Bandstand

Area teens had Dick Clark in Philly, Ed Hurst at the Jersey Shore.

by Vince Farinaccio

The popular TV show American Bandstand, which originated as a Philadelphia-based broadcast, attracted a significant number of television viewers during its four-decade run beginning in the 1950s by rating pop records, featuring teenage dancing couples and hosting an array of chart-climbing recording artists who lip-synched their hits for the cameras. But there are a few tidbits about the show that seem to have fallen through the cracks over the years and are worth noting.

According to an entry by Jordan McClain and Amanda McClain on The Encyclopedia of Greater Philadelphia website, “First called Bandstand, the program premiered October 6, 1952, hosted by Philadelphia radio DJ Bob Horn…It was shot live from Studio B at Forty-Sixth and Market Streets, where the two-and-a-half-hour show was broadcast regionally on WFIL-TV Channel 6,” an ABC affiliate.

But if we backpedal for a moment, we discover that Atlantic City native Ed Hurst, who had been enjoying a stint as a Philadelphia disc jockey since 1946, teamed in 1952 with fellow DJ Joe Grady to produce The Grady and Hurst Show, a television program featuring teens dancing in Philadelphia’s WPTZ-TV studios to contemporary songs. According to thesilhouettes.org. website, the show “is recognized as the forerunner of American Bandstand and many other dance shows of the kind.”

With a reported six million viewers in the Delaware Valley at the time, the show became the third largest market in the nation. Horn would host the program for nearly four years before he was replaced by an up-and-coming WFIL radio personality named Dick Clark, who made his first appearance as host, the Pop History Dig website reports, on July 7, 1956.

The McClains note that the following month, “the show was renamed American Bandstand, shortened to 90 minutes, and expanded to a national ABC audience,” airing on weekdays at 3 p.m. According to the Pop History Dig website, “within six months of going national, American Bandstand was picked up by 101 stations. Twenty million viewers were now tuning in, half of whom were adult,” making it, in the words of thesilhouettes.org website, “arguably the most significant television venue in the country” during this era.

In its evaluation, thesilhouettes.org website observes that “the show epitomized many important aspects of ever-evolving American popular culture: mass communication, popular music, youth culture, dance and fashion trends, as well as race and gender relationships,” noting that “arguably, American Bandstand both contributed to racial integration and supported racial segregation.” It points out that “in the early years of American Bandstand, African Americans were rarely seen on television. However, musicians such as Chuck Berry, Bo Diddley, and Sam Cooke all made national appearances on American Bandstand during the late 1950s.”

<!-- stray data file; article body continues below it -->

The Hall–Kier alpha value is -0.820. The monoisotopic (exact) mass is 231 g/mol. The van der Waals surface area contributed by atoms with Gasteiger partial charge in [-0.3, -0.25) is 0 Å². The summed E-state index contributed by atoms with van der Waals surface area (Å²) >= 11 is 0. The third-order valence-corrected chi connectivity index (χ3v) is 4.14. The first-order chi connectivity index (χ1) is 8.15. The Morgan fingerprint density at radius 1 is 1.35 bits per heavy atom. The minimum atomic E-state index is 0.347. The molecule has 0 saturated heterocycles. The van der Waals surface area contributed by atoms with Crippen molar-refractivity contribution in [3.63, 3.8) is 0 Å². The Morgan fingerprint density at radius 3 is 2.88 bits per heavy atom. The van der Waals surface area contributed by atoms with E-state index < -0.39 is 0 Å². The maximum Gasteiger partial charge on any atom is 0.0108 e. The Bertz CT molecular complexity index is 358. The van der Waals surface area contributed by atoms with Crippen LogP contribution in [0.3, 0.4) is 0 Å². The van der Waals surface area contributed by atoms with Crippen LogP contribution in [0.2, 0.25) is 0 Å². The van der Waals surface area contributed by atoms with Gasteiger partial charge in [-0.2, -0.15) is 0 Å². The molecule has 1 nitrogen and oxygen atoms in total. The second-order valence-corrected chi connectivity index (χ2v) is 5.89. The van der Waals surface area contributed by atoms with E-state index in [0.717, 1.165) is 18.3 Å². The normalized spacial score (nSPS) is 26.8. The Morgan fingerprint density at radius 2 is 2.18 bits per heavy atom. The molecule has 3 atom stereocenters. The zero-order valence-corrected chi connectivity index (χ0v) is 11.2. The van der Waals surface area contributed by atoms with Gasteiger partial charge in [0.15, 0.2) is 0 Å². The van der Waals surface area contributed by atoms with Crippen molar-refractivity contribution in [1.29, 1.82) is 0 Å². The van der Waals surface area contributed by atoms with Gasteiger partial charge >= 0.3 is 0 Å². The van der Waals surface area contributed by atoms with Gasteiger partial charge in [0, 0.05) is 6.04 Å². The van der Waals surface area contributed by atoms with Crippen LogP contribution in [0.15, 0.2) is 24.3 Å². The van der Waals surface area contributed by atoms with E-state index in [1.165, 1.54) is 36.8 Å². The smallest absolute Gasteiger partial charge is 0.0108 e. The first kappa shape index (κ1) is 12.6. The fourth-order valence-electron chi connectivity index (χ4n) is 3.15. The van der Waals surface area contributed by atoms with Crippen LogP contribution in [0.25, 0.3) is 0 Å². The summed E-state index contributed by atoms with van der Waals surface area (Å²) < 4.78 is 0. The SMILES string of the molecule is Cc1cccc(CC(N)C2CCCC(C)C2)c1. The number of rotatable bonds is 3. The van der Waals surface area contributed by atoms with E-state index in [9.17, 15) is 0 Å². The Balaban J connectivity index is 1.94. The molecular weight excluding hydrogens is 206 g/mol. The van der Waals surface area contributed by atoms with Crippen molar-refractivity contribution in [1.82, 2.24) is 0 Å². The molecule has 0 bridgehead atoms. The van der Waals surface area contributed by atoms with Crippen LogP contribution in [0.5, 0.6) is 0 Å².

Occasionally, Clark took to the road on his own, and online reports indicate that he arrived in Vineland in March 1958 to host a record hop at Palm Gardens on Seventh Street, where a thousand teenagers showed up in the hopes of being admitted to the venue, which was located next to the Times Journal building.

While the reports don’t identify how many teens made it into the event, the surge of the waiting crowd cracked a glass panel on the door. The Vineland event was not unlike the usual attendance at American Bandstand broadcasts where, thesilhouettes.org website explains, on a typical Philadelphia “broadcast day the line of teens hoping to appear on the show snaked around the block…”

In summer 1958, Hurst raised the bar for Clark’s show by premiering Summertime on the Pier, a television program with dancing teens and rock’n’roll beamed directly from Atlantic City’s Marine Ballroom in the Steel Pier. The result was that, as IMDB.com reports, American Bandstand was forced to consider a road itinerary that included Wildwood and Atlantic City, where such acts as Bill Doggett and his band, who played their instrumental hit “Honky Tonk,” could be captured in a rare live performance rather than the commonplace lip-synch.

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